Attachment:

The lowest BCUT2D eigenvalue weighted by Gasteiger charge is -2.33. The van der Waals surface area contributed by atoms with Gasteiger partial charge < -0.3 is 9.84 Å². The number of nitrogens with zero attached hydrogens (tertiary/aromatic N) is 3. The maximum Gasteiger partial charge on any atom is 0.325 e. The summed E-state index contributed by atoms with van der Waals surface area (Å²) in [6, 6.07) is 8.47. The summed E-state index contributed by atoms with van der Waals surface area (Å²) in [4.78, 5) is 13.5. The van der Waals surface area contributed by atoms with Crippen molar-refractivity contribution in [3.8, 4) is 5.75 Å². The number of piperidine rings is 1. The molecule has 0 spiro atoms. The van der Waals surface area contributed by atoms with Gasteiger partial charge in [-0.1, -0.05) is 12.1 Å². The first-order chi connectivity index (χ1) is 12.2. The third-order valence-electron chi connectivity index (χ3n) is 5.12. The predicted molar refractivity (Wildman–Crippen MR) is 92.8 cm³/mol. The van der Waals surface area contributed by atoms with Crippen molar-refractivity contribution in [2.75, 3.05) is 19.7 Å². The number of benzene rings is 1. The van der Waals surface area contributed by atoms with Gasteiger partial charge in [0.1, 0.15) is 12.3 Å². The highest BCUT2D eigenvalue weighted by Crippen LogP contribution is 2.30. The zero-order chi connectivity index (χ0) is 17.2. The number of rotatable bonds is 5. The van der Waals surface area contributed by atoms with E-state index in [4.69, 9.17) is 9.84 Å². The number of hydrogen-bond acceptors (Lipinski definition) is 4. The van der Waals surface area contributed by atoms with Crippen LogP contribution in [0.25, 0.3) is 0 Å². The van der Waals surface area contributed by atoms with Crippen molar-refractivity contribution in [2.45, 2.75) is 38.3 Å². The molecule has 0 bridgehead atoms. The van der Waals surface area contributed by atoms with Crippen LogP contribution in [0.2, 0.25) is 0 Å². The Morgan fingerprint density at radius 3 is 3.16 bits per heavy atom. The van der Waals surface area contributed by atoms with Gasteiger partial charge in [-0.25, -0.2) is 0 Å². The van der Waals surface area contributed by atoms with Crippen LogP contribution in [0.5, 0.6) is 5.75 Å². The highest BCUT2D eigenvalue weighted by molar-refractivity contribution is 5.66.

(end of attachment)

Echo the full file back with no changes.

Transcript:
The lowest BCUT2D eigenvalue weighted by Gasteiger charge is -2.33. The van der Waals surface area contributed by atoms with Gasteiger partial charge < -0.3 is 9.84 Å². The number of nitrogens with zero attached hydrogens (tertiary/aromatic N) is 3. The maximum Gasteiger partial charge on any atom is 0.325 e. The summed E-state index contributed by atoms with van der Waals surface area (Å²) in [6, 6.07) is 8.47. The summed E-state index contributed by atoms with van der Waals surface area (Å²) in [4.78, 5) is 13.5. The van der Waals surface area contributed by atoms with Crippen molar-refractivity contribution in [3.8, 4) is 5.75 Å². The number of piperidine rings is 1. The molecule has 0 spiro atoms. The van der Waals surface area contributed by atoms with Gasteiger partial charge in [-0.1, -0.05) is 12.1 Å². The first-order chi connectivity index (χ1) is 12.2. The third-order valence-electron chi connectivity index (χ3n) is 5.12. The predicted molar refractivity (Wildman–Crippen MR) is 92.8 cm³/mol. The van der Waals surface area contributed by atoms with Crippen molar-refractivity contribution in [2.75, 3.05) is 19.7 Å². The number of benzene rings is 1. The van der Waals surface area contributed by atoms with Gasteiger partial charge in [0.1, 0.15) is 12.3 Å². The highest BCUT2D eigenvalue weighted by Crippen LogP contribution is 2.30. The zero-order chi connectivity index (χ0) is 17.2. The number of rotatable bonds is 5. The van der Waals surface area contributed by atoms with E-state index in [4.69, 9.17) is 9.84 Å². The number of hydrogen-bond acceptors (Lipinski definition) is 4. The van der Waals surface area contributed by atoms with Crippen LogP contribution in [0.25, 0.3) is 0 Å². The van der Waals surface area contributed by atoms with Crippen molar-refractivity contribution in [2.45, 2.75) is 38.3 Å². The molecule has 0 bridgehead atoms. The van der Waals surface area contributed by atoms with Crippen LogP contribution in [0.2, 0.25) is 0 Å². The Morgan fingerprint density at radius 3 is 3.16 bits per heavy atom. The van der Waals surface area contributed by atoms with Gasteiger partial charge in [-0.25, -0.2) is 0 Å². The van der Waals surface area contributed by atoms with Crippen LogP contribution in [0.5, 0.6) is 5.75 Å². The highest BCUT2D eigenvalue weighted by molar-refractivity contribution is 5.66.